In my last post I included a short video of travel in Cuba on an “ultra low budget”. I’ll admit that it highlighted a travel approach that was a bit rougher than Brenda would likely be interested in (roaches are not her thing) so today I’ll highlight two videos that I think are more her speed. To that point, my brother Bill has questioned me as to why we want to go to Cuba so hopefully these clips will answer that question. Are you listening Bill?
Architecture has always fascinated me, in part because my late Father was publisher of an architectural magazine for many years and the possibility of seeing colonial architecture, some in rough shape for sure, is high on my list.
As no blog post is complete without a picture or video, it’s the whole “picture is worth a thousand word thing”, I thought that you might enjoy this short five minute clip of traveling around Cuba and it’s architecture, believed by many to be some of the finest from the Colonial Period in the Caribbean. The segment also touches on Santiago de Cuba. the second largest city in Cuba which has been designated by UNESCO (United Nations Educational, Scientific and Cultural Organization) as a World Heritage Site, for it’s cultural and architectural significance. It’s about 35 miles west of Guantanamo Bay (a place we CAN’T visit) and likely our first stop on the southern coast. There is also discussion of Trinidad de Cuba which we hope to visit as well. I was also intrigued by a PBS report on the state of architecture in Cuba in htis segment. Check it out.Pretty amazing stuff and I sure hope that the opening of Cuba and the development what will quickly occur, doesn’t destroy the “time capsule” charm of today’s Cuba.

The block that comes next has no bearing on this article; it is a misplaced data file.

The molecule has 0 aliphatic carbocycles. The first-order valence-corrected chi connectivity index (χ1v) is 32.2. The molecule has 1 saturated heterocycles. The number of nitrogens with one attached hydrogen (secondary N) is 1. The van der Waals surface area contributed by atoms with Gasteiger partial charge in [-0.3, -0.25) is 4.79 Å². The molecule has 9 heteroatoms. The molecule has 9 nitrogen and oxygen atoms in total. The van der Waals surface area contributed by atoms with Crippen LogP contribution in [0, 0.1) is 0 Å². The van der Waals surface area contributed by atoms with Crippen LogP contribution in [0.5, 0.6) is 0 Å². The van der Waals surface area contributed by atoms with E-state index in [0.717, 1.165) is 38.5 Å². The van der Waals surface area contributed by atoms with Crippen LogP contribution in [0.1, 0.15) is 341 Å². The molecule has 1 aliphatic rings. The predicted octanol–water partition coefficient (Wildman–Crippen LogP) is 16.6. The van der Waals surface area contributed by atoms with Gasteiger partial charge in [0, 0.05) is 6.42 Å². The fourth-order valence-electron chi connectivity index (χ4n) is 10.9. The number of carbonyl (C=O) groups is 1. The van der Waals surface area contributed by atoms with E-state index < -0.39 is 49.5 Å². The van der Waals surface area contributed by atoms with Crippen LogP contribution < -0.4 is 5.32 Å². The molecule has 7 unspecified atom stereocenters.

Oh yeah. One more thing Bill. Here are the rules about bringing rum to the US from Cuba. If I were you, I’d be cautiously optimistic about there being some Cuban rum in your future.
“30. Can I purchase Cuban-origin cigars and/or Cuban-origin rum or other alcohol while traveling in Cuba? Persons authorized to travel to Cuba may purchase alcohol and tobacco products while in Cuba for personal consumption while there. Authorized travelers may return to the United States with UPDATED NOVEMBER 25, 2015 8 up to $100 worth of alcohol and/or tobacco products acquired in Cuba in accompanied baggage, for personal use only.”
Let’s hope that it’s cheap so I can afford to bring some back. Cheap or not, I’ll just have to work hard to focus on the “personal consumption while there” part while I am visiting. Boy, I sure hope that we get to go. Uncle Sam, are you listening?
And, if all of this isn’t enough of a reason to visit. For now, Cuba is one of very few spots you might want to visit where you won’t find a single Starbucks or McDonalds. Now that is something to look forward to.
Let’s hope that we get to go soon.